How to Clean a House Damaged by Fire

Posted by rui zhou on

Experiencing the aftermath of a fire is a traumatizing and an emotional process. It is a daunting task cleaning what remains and replacing what has been destroyed. The property that remains after the fire may get damaged by water and chemicals used by firefighters. Smoke and soot may also damage property even where the fire was localized.

Reclaiming the sense of your home is essential. Clean the smoke and soot in your house and repair damaged properties. Whether you were affected by a wildfire or a standard house fire the process of recovery is the same. Here are the steps to follow in the clean-up exercise.

After-fire Cleaning Process

1. Seek Permission From Fire Marshal to Reuse Your House

You should get reassurance from a professional that it is safe to re-enter your house. It can be dangerous to get back into your home and fire ignites again. The sooner you are allowed back will depend on fire severity and firefighting method.

2. Ventilate the House

While inside the house, first open the windows of every room to allow air circulation. Make use of a fan to increase airflow in the place. Air circulation will expel any residual smoke and provide fresh air for you to breath. You can also supplement the process with a dehumidifier to remove excess moisture. It will be particularly useful where water was used to fight the fire.

3. Dry the Wet House Before Cleaning Smoke Damage

The approach you will use to dry the house will depend on the amount of water used to fight the fire. Where water hoses were used, a lot of water may have poured in the house. In this case, you need to pump out water. Where the house was not much flooded, you can use a bucket and an old towel to remove the water.

4. Clean Smoke from Your Walls and Ceiling

Before anything else, wear safety goggles and heavy-duty gloves. Safety goggles will protect your eyes from soot while gloves will protect your hands from chemicals. Wear old clothes that you can later discard for getting stained. Put on a hat as well to protect your hair from soot.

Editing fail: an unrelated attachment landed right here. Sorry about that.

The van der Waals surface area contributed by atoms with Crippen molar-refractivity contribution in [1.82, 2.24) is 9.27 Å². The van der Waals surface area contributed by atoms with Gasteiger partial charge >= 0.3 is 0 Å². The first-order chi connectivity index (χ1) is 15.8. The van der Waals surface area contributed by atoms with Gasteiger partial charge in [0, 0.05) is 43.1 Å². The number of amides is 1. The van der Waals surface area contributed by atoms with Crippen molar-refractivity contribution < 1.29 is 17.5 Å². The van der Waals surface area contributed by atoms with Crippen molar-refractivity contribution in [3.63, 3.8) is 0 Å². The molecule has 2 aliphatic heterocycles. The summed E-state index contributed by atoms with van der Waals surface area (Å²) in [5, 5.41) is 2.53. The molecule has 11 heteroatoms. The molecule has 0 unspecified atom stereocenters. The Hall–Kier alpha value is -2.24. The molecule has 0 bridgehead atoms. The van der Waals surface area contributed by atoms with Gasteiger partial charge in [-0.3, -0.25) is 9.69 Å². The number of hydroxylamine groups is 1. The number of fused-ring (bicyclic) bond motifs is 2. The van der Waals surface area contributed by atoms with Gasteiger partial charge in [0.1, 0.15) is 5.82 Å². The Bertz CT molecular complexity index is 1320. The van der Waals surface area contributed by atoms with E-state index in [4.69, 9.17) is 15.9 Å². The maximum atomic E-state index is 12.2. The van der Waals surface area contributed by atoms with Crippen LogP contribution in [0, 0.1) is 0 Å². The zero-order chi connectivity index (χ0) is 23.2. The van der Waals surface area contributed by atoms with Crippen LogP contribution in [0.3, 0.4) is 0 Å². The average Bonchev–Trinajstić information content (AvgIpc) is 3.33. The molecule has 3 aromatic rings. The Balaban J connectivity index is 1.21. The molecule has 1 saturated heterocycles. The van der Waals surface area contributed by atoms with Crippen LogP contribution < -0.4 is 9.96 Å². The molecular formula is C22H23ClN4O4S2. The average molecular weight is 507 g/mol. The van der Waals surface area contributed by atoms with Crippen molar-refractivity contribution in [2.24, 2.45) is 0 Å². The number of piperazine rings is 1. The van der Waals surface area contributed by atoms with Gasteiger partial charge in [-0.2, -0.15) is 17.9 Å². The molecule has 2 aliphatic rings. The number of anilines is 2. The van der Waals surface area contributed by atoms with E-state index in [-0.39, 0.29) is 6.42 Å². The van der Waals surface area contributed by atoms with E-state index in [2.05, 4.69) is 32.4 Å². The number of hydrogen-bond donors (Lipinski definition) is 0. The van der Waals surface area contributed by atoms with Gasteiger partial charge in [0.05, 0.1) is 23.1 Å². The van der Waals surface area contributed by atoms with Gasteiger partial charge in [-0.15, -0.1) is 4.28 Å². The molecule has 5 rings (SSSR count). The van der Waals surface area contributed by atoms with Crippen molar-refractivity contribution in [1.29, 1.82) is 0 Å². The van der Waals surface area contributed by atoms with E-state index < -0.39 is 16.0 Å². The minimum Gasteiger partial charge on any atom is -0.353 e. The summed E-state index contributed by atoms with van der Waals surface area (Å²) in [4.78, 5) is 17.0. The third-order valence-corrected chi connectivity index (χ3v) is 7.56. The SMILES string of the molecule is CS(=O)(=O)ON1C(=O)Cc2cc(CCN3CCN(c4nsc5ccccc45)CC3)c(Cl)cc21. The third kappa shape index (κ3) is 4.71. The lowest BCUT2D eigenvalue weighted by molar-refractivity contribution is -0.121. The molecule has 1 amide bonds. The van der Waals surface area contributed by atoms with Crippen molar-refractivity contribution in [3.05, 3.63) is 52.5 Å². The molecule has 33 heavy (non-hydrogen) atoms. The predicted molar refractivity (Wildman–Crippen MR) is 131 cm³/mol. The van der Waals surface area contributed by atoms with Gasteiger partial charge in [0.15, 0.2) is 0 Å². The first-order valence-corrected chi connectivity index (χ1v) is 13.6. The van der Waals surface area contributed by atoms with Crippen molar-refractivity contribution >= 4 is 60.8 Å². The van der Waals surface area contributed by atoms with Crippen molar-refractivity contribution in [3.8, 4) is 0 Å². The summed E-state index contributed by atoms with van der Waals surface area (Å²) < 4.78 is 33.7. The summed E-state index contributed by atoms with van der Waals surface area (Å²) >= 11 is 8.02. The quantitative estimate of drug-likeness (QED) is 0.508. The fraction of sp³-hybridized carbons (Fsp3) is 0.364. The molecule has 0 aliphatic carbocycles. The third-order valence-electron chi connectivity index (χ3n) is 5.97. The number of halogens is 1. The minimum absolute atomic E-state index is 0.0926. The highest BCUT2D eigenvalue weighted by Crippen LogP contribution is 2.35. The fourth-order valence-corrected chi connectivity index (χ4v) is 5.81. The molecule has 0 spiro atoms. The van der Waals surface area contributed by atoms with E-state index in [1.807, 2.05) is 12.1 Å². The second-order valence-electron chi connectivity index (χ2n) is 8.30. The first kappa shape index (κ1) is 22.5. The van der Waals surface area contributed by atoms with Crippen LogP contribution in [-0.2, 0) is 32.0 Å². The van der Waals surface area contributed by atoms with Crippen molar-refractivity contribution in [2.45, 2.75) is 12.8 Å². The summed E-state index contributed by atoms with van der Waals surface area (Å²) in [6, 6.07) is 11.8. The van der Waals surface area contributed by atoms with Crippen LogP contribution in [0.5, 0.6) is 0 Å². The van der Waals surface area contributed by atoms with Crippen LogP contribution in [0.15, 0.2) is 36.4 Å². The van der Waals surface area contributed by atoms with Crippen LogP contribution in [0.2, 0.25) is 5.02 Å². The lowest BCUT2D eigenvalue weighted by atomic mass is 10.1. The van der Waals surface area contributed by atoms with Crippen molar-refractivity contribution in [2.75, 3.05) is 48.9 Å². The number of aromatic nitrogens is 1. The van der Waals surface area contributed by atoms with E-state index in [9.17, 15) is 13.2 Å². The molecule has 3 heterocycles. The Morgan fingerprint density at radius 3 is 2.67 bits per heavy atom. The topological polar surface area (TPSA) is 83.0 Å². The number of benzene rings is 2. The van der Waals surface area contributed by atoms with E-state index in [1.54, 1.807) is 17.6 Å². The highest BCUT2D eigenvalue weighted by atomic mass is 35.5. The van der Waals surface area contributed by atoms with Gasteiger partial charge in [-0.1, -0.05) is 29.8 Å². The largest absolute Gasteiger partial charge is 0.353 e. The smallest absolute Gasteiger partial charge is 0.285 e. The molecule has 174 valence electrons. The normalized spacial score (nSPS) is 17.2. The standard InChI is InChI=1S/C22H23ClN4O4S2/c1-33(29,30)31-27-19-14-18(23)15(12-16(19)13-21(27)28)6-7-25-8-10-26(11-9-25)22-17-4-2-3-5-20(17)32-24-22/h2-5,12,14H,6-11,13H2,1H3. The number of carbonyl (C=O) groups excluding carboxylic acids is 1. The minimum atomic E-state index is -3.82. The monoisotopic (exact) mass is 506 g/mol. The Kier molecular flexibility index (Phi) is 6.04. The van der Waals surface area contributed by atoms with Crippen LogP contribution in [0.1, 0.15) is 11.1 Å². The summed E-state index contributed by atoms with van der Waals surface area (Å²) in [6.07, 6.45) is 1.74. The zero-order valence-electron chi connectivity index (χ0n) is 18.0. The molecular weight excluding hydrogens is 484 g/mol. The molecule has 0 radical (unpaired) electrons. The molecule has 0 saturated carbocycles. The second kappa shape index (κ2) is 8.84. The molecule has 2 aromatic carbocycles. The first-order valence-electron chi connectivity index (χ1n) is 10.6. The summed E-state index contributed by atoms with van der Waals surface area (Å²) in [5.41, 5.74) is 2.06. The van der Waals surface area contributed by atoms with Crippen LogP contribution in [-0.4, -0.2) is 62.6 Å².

When you are ready to start removing soot, drop a wet cloth on the floor to hold it. It will prevent smoke from falling on the carpet or the floor. Use a vacuum cleaner or a dry chemical sponge to remove sediment from the walls. It is advisable to have several dry chemical sponges. When soot saturates one, you can use another.  

 Trisodium phosphate solution (TPS) is also necessary for soot removing. It is a more powerful solution that eliminates soot completely. Pour I gallon of warm water into a bucket and add one teaspoonful of TPS. Use a sponge to scrub your walls vigorously with TPS solution. Then, use clean water to rinse the wall that you have cleaned using TPS. If your walls do not get clean, you can consider repainting. Also remove smoke from furniture, clothes and other items.

5. Remove Soot Odor from Your Household Textiles  

You can achieve this by using detergents. Dissolve a cup of dishwashing detergent into a gallon of water. Submerge all your textile for one night. Then clean them as usual and dry. For stubborn odors contact a professional who can help you remove them by use of chemicals.

Fire recovery can be a daunting task. But with the help of your family members and experts, you can win back the glory of your home. You only need to accept the situation, put some effort and have patience.


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